Speaker John Boehner and House Republicans should have taken yes for an answer.
Instead, they've deeply damaged their political brand and bucked up a previously-desultory Democratic opposition.
Before the federal government shutdown began Oct. 1, and weeks ahead of the Oct. 17 date pegged by the Treasury Department for potential debt default, House Republicans had already extracted serious budget concessions for their Democratic rivals. President Barack Obama and Senate Democrats had agreed to continue funding the government at the $986 billion level that expired Sept. 30.
That's the sequester level - meaning significantly lower budget line that was part of the New Year's "Fiscal cliff" deal. It's a spending level Democrats never liked but were willing to continue with in order to stave off a shutdown - and the exponentially worse calamity of debt default.
But a relatively small band of congressional Republicans, led by Sen. Ted Cruz of Texas, insisted that funding of the Affordable Care Act - Obamacare - be included in any deal. This was a fool's errand from the start. President Obama was never going to allow his signature domestic achievement to be stripped away through routine budget and debt ceiling negotiations - or any other way, for that matter.
All the standoff has earned Republicans is seriously plummeting poll numbers. An oft-cited Wall Street Journal-NBC News survey found Americans have come to hold a harshly negative view of the Republican Party during the government shutdown, giving the GOP a far larger share of the blame for a political brawl that many believe is harming the economy. By a 22-point margin (53 percent to 31 percent), the public blamed the Republican Party more for the shutdown than President Barack Obama - a wider margin of blame for the GOP than the party received during the poll during the last shutdown in 1995-96.
And the fiscal crisis has stiffened the spines of Senate Democrats. The Washington Post reported Sunday that President Obama and congressional Democratic leaders, in their ongoing showdown with Republicans, now have a goal beyond protecting the health care law, reopening the government and preventing the first-ever default on the nation's debt.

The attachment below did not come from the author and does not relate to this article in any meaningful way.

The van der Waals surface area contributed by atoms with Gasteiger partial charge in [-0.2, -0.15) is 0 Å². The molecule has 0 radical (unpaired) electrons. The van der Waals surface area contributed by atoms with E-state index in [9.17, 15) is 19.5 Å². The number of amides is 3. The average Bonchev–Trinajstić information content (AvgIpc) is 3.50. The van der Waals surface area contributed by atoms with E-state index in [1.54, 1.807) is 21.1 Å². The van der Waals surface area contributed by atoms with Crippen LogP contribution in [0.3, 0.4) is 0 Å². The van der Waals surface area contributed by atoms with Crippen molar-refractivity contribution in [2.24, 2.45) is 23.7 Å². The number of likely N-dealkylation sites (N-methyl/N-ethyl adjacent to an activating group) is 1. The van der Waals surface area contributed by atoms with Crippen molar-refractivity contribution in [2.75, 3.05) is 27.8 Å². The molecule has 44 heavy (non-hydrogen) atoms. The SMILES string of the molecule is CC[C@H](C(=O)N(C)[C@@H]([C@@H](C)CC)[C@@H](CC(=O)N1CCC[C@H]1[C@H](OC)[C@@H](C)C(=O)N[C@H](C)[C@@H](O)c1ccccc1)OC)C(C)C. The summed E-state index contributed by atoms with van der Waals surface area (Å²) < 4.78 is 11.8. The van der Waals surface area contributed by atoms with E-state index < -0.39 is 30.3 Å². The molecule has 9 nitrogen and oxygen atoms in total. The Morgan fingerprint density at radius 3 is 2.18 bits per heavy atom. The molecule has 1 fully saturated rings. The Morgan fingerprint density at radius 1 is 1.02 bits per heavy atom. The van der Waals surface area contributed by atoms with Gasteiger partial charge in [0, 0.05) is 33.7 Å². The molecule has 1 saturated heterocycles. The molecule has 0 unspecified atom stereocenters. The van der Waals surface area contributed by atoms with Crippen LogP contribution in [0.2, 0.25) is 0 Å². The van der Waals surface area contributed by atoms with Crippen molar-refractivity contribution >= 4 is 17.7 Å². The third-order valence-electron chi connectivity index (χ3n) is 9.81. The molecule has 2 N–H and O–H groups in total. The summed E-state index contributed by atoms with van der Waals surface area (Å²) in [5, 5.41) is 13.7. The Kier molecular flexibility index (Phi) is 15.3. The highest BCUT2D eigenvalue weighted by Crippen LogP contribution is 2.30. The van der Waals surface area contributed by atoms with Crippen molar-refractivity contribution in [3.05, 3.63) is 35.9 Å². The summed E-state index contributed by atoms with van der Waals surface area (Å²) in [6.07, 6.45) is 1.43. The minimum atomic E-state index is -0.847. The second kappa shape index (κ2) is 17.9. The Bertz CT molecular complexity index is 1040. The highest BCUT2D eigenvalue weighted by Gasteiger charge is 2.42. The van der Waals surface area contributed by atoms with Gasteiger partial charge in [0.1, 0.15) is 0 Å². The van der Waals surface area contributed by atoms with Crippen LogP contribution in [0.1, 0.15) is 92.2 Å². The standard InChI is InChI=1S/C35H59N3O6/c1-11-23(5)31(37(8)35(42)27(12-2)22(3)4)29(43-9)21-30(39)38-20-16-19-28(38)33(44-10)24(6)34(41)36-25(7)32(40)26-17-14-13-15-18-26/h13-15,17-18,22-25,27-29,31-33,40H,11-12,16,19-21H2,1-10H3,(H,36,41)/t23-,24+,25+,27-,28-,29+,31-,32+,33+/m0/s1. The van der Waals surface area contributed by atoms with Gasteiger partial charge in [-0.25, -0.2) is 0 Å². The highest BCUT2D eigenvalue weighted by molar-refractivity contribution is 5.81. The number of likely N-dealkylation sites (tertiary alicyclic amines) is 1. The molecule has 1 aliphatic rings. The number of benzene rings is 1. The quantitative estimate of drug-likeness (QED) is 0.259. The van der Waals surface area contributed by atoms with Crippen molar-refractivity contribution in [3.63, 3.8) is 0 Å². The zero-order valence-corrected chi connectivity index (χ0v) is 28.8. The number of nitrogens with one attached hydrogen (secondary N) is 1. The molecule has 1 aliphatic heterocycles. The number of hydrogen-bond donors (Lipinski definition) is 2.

They are gambling that if they can hang together and remain tough to the end, they stand a chance to break a dangerous cycle that has taken hold in Washington - one of legislating through brinkmanship, which has brought the government and the financial system to the edge of disaster at least four times over the past three years.
It's even emboldened Senate Democrats to go on the offense, trying to for repeal on at least some sequester cuts. And that leaves Speaker Boehner with a deeply unpalatable choice - throw the tea party overboard or risk being held responsible for the nation's first-ever debt default, and the cataclysmic economic effects that could follow. Liberal Washington Post
blogger Greg Sargent
put it this way:
It now seems plainly obvious that neither Tea Party Republicans on one side, nor Obama and Senate Dems on the other, will give any ground on what they view as non-negotiable. No deal that is even marginally acceptable to both of those groups is feasible. Democrats are not capitulating to Tea Party demands; it just isn't happening. By definition, then, there is only one way out of the crisis: Through an alliance of non-Tea Party Republicans (who have already shown a willingness to reopen the government) and Democrats. This would require House GOP leaders to allow a vote on something that is unacceptable to Tea Party conservatives, which will make them really, really angry, and to suffer the consequences.
This is precisely where things stood almost two weeks ago. On the eve of the Oct. 1 shutdown, House Republicans had a chance to take a short-term hit for their potential long-term gain. A YouTube clip going viral Sunday shows House floor debate from the evening of Sept. 30 in which Rep. Chris Van Hollen of Maryland, the top Budget Committee Democrat, tries a procedural maneuver to force a bill on a "clean" CR. As Van Hollen describes the scene online:
Late in the evening on September 30, 2013, the House Rules Committee Republicans changed the Rules of the House so that the ONLY Member allowed to call up the Senate's clean CR for a vote was Majority Leader Eric Cantor or his designee - all but guaranteeing the government would shut down a few hours later and would stay shut down. Previously, any Member would have had the right to bring the CR up for a vote. Democracy has been suspended in the House of Representatives.
During those pre-shutdown hours House Republicans had their maximum leverage. They could have cited the clean CR at sequester levels as a victory for conservative principles and a good step toward cutting Washington spending and slashing deficits. But by pushing for more - beyond what their limited leverage would yield - they're likely to end of up with less.